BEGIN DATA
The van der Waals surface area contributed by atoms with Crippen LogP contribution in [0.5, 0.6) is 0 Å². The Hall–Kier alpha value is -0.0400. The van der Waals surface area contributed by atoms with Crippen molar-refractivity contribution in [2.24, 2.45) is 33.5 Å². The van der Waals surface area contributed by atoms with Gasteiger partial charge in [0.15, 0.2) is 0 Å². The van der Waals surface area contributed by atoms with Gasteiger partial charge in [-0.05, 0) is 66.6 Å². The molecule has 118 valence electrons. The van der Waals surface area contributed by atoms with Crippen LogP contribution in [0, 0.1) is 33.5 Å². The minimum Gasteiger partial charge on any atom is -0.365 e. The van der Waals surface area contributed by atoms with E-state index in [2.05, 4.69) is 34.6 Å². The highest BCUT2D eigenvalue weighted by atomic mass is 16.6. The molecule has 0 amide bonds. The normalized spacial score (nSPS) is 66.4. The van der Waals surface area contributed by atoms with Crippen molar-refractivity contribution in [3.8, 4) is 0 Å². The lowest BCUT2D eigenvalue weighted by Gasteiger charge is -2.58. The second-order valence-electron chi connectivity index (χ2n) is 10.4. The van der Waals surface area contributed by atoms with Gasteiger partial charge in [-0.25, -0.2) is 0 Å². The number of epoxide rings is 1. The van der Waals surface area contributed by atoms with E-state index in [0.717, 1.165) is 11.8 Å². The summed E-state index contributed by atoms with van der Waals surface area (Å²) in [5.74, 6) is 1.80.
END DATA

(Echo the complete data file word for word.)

The van der Waals surface area contributed by atoms with Crippen LogP contribution in [0.5, 0.6) is 0 Å². The Hall–Kier alpha value is -0.0400. The van der Waals surface area contributed by atoms with Crippen molar-refractivity contribution in [2.24, 2.45) is 33.5 Å². The van der Waals surface area contributed by atoms with Gasteiger partial charge in [0.15, 0.2) is 0 Å². The van der Waals surface area contributed by atoms with Gasteiger partial charge in [-0.05, 0) is 66.6 Å². The molecule has 118 valence electrons. The van der Waals surface area contributed by atoms with Crippen LogP contribution in [0, 0.1) is 33.5 Å². The minimum Gasteiger partial charge on any atom is -0.365 e. The van der Waals surface area contributed by atoms with E-state index in [2.05, 4.69) is 34.6 Å². The highest BCUT2D eigenvalue weighted by atomic mass is 16.6. The molecule has 0 amide bonds. The normalized spacial score (nSPS) is 66.4. The van der Waals surface area contributed by atoms with Crippen molar-refractivity contribution in [3.8, 4) is 0 Å². The lowest BCUT2D eigenvalue weighted by Gasteiger charge is -2.58. The second-order valence-electron chi connectivity index (χ2n) is 10.4. The van der Waals surface area contributed by atoms with Gasteiger partial charge in [-0.25, -0.2) is 0 Å². The number of epoxide rings is 1. The van der Waals surface area contributed by atoms with E-state index in [0.717, 1.165) is 11.8 Å². The summed E-state index contributed by atoms with van der Waals surface area (Å²) in [5.74, 6) is 1.80.